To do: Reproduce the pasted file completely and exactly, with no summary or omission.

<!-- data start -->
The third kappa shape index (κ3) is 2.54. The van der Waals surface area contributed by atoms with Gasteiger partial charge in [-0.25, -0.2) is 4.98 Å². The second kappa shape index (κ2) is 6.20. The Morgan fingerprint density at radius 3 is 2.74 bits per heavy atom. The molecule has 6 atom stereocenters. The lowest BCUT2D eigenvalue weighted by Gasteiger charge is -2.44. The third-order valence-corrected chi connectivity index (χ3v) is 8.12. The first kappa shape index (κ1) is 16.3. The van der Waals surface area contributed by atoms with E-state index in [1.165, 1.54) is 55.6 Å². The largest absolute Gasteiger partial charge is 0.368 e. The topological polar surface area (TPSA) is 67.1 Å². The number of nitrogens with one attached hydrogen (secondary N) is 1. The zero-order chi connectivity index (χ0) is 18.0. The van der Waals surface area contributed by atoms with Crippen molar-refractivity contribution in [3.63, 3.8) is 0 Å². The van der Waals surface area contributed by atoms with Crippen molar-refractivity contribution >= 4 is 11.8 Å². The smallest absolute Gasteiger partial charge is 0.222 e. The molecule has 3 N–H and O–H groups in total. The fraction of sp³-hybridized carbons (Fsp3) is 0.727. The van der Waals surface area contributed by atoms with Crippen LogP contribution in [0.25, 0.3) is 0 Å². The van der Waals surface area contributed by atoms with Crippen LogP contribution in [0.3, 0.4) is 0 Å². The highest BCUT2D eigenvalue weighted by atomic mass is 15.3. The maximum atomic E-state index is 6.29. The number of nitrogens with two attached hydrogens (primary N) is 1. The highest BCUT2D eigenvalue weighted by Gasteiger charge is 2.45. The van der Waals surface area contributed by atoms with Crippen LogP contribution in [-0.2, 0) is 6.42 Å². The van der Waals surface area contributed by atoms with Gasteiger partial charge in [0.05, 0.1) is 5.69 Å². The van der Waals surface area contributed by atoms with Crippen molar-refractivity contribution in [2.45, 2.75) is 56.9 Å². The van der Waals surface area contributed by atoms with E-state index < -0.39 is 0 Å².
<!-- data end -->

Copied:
The third kappa shape index (κ3) is 2.54. The van der Waals surface area contributed by atoms with Gasteiger partial charge in [-0.25, -0.2) is 4.98 Å². The second kappa shape index (κ2) is 6.20. The Morgan fingerprint density at radius 3 is 2.74 bits per heavy atom. The molecule has 6 atom stereocenters. The lowest BCUT2D eigenvalue weighted by Gasteiger charge is -2.44. The third-order valence-corrected chi connectivity index (χ3v) is 8.12. The first kappa shape index (κ1) is 16.3. The van der Waals surface area contributed by atoms with E-state index in [1.165, 1.54) is 55.6 Å². The largest absolute Gasteiger partial charge is 0.368 e. The topological polar surface area (TPSA) is 67.1 Å². The number of nitrogens with one attached hydrogen (secondary N) is 1. The zero-order chi connectivity index (χ0) is 18.0. The van der Waals surface area contributed by atoms with Crippen molar-refractivity contribution in [3.63, 3.8) is 0 Å². The van der Waals surface area contributed by atoms with Crippen molar-refractivity contribution >= 4 is 11.8 Å². The smallest absolute Gasteiger partial charge is 0.222 e. The molecule has 3 N–H and O–H groups in total. The fraction of sp³-hybridized carbons (Fsp3) is 0.727. The van der Waals surface area contributed by atoms with Crippen LogP contribution in [0.25, 0.3) is 0 Å². The van der Waals surface area contributed by atoms with Crippen LogP contribution in [0.3, 0.4) is 0 Å². The highest BCUT2D eigenvalue weighted by atomic mass is 15.3. The maximum atomic E-state index is 6.29. The number of nitrogens with two attached hydrogens (primary N) is 1. The highest BCUT2D eigenvalue weighted by Gasteiger charge is 2.45. The van der Waals surface area contributed by atoms with Crippen LogP contribution in [-0.2, 0) is 6.42 Å². The van der Waals surface area contributed by atoms with Gasteiger partial charge in [0.05, 0.1) is 5.69 Å². The van der Waals surface area contributed by atoms with Crippen molar-refractivity contribution in [2.45, 2.75) is 56.9 Å². The van der Waals surface area contributed by atoms with E-state index < -0.39 is 0 Å².